Graham Kibble-White steps back in time with Elisabeth Sladen...
On a dark October night in 1976, 12 million people tuned in to Doctor Who, unaware their hearts were about to be broken.
Having received the summons to return to his home planet of Gallifrey, the Doctor (then played by Tom Baker) made a quick stop at the slightly less sci-fi location of Hillview Road, South Croydon.
It was here he unceremoniously dropped off his long-suffering assistant, Sarah Jane Smith, who reluctantly disembarked the Tardis after three years of memorable adventures at the time-traveller's side.
"Don't forget me," she whimpered, as she made her exit.
For anyone who grew up watching the series during those years, Sarah, as played by Elisabeth Sladen, has indeed remained unforgettable.
And while Billie Piper may be mightily impressive as current sidekick Rose, those of us of a certain age still reckon the spunky, screaming "girl reporter" is the one to beat.
However, while we may not have forgotten her, it seems the Doctor had. Until now.
This Saturday, she returns to the series for an emotional but spiky reunion with her former best friend.
"I had a call from my agent that [Doctor Who's executive producer and lead writer] Russell T Davies and [producer] Phil Collinson would like to take me to lunch and talk about the show," explains Elisabeth, who, at 58, incredibly looks hardly a year older than when she last stepped out of the Tardis.
"I thought they might be asking me to come back for just one small jokey scene, in a little homage to the old programme," she continues.
"I was actually thinking, 'How can I turn this down? My agent will kill me', because I wouldn't have wanted to have done anything like that.
"I'm very protective of Sarah, I really am. So I felt I'd just have to explain that I'd rather let the character stand as she was.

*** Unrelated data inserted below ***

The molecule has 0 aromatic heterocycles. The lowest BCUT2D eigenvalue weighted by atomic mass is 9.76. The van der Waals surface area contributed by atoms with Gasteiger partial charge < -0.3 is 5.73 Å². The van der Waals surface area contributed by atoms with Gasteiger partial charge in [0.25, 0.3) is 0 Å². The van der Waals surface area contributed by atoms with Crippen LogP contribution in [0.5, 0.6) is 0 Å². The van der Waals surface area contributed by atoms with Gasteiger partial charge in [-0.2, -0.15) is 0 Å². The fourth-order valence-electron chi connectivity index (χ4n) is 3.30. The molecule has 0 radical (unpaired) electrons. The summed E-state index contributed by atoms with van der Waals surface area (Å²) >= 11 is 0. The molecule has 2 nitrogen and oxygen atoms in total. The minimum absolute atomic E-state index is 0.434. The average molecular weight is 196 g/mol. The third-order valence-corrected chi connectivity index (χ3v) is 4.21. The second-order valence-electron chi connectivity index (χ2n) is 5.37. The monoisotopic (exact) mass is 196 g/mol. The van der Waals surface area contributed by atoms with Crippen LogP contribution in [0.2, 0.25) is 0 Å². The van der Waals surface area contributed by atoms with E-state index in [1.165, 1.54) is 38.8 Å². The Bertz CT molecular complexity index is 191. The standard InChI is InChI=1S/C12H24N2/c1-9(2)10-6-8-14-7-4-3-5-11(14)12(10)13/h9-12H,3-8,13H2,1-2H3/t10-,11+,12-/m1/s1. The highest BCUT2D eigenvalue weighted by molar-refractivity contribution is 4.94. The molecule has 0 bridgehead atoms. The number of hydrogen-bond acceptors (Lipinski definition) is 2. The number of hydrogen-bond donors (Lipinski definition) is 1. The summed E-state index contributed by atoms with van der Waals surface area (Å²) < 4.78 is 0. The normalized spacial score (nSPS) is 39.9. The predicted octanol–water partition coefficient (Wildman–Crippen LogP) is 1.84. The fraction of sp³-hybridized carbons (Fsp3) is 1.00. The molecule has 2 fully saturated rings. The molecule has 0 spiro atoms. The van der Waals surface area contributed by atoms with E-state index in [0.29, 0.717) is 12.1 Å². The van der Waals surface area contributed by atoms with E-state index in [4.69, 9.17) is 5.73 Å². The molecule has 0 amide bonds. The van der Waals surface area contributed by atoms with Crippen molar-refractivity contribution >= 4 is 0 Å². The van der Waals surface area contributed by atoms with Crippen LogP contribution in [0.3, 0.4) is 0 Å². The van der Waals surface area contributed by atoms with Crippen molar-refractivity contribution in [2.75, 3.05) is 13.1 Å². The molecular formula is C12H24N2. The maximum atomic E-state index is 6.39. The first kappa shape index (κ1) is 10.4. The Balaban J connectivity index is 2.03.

"But we opened a bottle of wine and Russell and Phil told me all about it, and it was then that I realised they were talking about bringing her back for a full episode.
"So I felt very comfortable and supported, otherwise I wouldn't have done it.
"I did have reservations as to how much responsibility was on the character, and the last thing I wanted was for people who'd been so loyal to the show over all these years to say, 'My gosh, she wouldn't be like this! What is she doing?'. That would be the worst thing.
"But what came out of the script was very much what I had in mind for her. There were a couple of things we had a bit of a disagreement about, but that was fine.
"I suppose I just thought it was a really good opportunity, and also a challenge to see if we could get it to work."
Despite the fact it's been three decades since she starred in the show, Elisabeth laughs that "it was surprisingly, embarrassingly not odd" to be back in Doctor Who.
"I just thought, 'Oh, there's the Tardis, there's the Doctor'. Both of them fitted, far too snugly."
Current Doctor and confirmed fan of the old series, David Tennant, has gone on record as saying he found it almost overwhelming to work with Elisabeth, having spent his growing-up years watching her on television.
"I spied him at the read through and he spied me," she reveals. "We circled each other a bit, and then I thought, 'Well, how ridiculous'. So I said hello, and I got the biggest hug of my life.
"I mean, he's absolutely delighted with the role and what he's doing with it now."
Having worked alongside classic Doctors Jon Pertwee and Tom Baker, she's well qualified to give her opinion on the current incarnation.
"Any actor playing the Doctor not only has to be good, he has to have charisma as well, which Jon and Tom had in spades. And I think David's got it too. He has the ability to remember the Doctor is an alien and he's not always going to react in the way you think he is."
She's also impressed with Billie Piper, although she says the actress didn't seem particularly keen to quiz her on her own experiences.
"I don't think that was the brief she needed," she explains. "I don't think Billie's someone who looks back, and it wasn't necessary other than in the script."
As for Elisabeth, although she left Doctor Who in the 1970s, Sarah Jane has never really left her.
She first returned to the role for a one-shot spin-off, K-9 And Company, in 1981 - and indeed, that robotic mutt will be back too.
Since then, she's appeared as Sarah in numerous other Doctor Who video projects, and more recently in a series of audio adventures available from Big Finish Productions, in which she takes centre stage. The latest of these, Sarah Jane Smith: Dreamland, was released earlier this month.
"I wasn't sure they'd be a great success without the Doctor," she confesses, "because I thought, 'If you go around with a guy with two hearts and then you're dumped back on Earth, well, who can you talk to?'.
"It's so lovely that she's endured. I have to say I kind of aspire to some of the qualities she has. I like her."